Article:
Thursday, April 06, 2006

Mothering the muse

Mothering the Muse
-musings on finding creative space published in Q-Write Newsletter of Quebec Writers Federation

“All writers are vain, selfish, and lazy.”
Orson Wells.

It’s a common view that all mothers are selfless, compassionate and hardworking. Although far from selfless myself, I admit the mother in me has taken precedence over the writer these past few months. When a deadline is approaching, I only wish I could leave the dishes unwashed, let moldy t-shirts lie on the floor, leave the teens to fend for themselves for supper. In fact, the central conflict in my life right now is how to leave the mother side behind and nurture the writer. How to mother the muse?

Sheherazade told her stories each night to avoid having her head chopped off. Mothers know a lot about sleepless nights, endless stories and little tyrants demanding, “just one more” or off with your head. Inherent to mothering and writing is this conflict of roles that resist merging. In my mind, I can be either a good mother or a good poet. The poet in me hates schedules, discipline and regular habits. She is moody and rebellious and she doesn’t like to be disturbed. She equates creativity with messiness. Sometimes the Muse is hard to grab onto, so I spend days writing myself reminders to write in my notebook. Sometimes I actually do it.

Maybe the trouble I have is with my image of writers and mothers: mothers are supposed to love their offspring unconditionally, drop their own projects to sew elastics on ballet shoes or drive someone to the video store. Mothers don’t say “go away,” when their daughters come bugging them for help with French homework. They don’t put up a sign on their office door that says DO NOT DISTURB. In my mind, a “real” writer is a cranky old man with a pipe and beard who works in his study and never lets any children or noise in. Children tiptoe around him and never dare hug him. At his door stands a wife, ready to shoo the young ones away and answer the phone, deal with the plumber and cook the meals. Ah, the wife… well, that would be me.

It feels like the “real writers” are cooped up like hermits behind closed doors or in mountain retreats communing with the Muse. And the “real mothers” are baking brownies, washing floors and carpooling hockey teams. But I am a hybrid: a writing mother, and I manage to do both, with some compromise.

If I don’t mother the Muse, i.e., make time to write, my inner Hemingway comes alive. Then watch out! Mothering the Muse sometimes means answering her call in the middle of the night, or finding the tiny cracks in the day’s schedule where inspiration wafts up, in between breakfast dishes and homework and chauffeur service to after-school activities. It can also mean leaving the house to write in a café, waking up 15 minutes earlier to write a few morning pages, or spending the day at a friend’s cottage, where the octopus of household tasks does not live. I have to check my “mother guilt” at the door, though; it’s only one more block to my creativity.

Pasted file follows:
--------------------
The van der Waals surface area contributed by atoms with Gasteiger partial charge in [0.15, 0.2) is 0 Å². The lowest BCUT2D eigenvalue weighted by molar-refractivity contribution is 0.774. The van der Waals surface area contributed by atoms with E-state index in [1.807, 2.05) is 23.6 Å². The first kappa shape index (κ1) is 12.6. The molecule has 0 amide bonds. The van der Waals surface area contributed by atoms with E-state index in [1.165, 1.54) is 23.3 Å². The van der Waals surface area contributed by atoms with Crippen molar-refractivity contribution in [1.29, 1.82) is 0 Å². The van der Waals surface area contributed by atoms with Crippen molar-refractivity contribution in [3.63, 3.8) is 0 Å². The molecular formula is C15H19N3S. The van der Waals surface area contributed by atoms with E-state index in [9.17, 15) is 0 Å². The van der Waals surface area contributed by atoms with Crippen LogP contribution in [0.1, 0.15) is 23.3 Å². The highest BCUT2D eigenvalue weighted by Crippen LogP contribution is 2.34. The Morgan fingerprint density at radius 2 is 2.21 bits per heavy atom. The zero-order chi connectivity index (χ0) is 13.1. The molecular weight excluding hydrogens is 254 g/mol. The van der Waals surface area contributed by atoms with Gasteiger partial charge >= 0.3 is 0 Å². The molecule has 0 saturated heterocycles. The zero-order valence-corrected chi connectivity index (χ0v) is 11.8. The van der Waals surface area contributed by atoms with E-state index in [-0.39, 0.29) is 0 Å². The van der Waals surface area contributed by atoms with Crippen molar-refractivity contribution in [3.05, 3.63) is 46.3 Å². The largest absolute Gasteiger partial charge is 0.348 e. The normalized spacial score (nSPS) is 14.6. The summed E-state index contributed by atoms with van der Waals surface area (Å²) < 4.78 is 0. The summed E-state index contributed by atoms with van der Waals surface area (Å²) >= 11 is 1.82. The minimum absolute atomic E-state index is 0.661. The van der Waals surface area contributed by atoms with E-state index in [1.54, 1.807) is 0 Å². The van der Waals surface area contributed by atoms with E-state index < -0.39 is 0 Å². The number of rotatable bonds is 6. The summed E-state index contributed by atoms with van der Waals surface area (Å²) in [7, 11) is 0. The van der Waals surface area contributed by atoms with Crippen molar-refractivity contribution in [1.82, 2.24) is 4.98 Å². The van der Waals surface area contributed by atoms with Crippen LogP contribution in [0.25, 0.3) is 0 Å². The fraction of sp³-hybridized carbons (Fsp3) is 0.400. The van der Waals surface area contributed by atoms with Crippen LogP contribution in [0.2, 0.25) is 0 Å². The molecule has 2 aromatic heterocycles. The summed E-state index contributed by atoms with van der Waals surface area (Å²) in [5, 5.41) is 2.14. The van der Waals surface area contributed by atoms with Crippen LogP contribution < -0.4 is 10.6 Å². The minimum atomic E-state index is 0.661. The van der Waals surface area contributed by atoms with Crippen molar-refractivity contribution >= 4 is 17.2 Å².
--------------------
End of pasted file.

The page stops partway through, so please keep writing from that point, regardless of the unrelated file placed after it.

Self-discipline and summoning up the courage to value my work above all other tasks are the biggest part of the challenge. Like most writers, I find that the trick is the doing of it, not the thinking about it. Maybe I can’t lock myself away in a cabin in absolute stillness and silence. But in the past 10 years I have somehow managed to publish a book and a chapbook, and to teach a course in journal writing, all while raising two kids.

Mothering has become a theme, a puzzle I am trying to figure out in my writing. My first book, Little Mother, explored in prose and poetry my first pregnancy, childbirth and nursing, as well as the earlier drama of living with an alcoholic mother. My latest creative project is a play about Eve’s mother. Mothering the muse, musing on mothering, it has all become one. Ideally, with a little help to manage household duties – cleaning ladies are true angels – and a little support from the Muse, a new manuscript will soon be in the mail to publishing houses. So, Muse, I am making an appointment with you for 9:00 a.m. tomorrow morning – whoops, I forgot, school is out tomorrow. How about next week?

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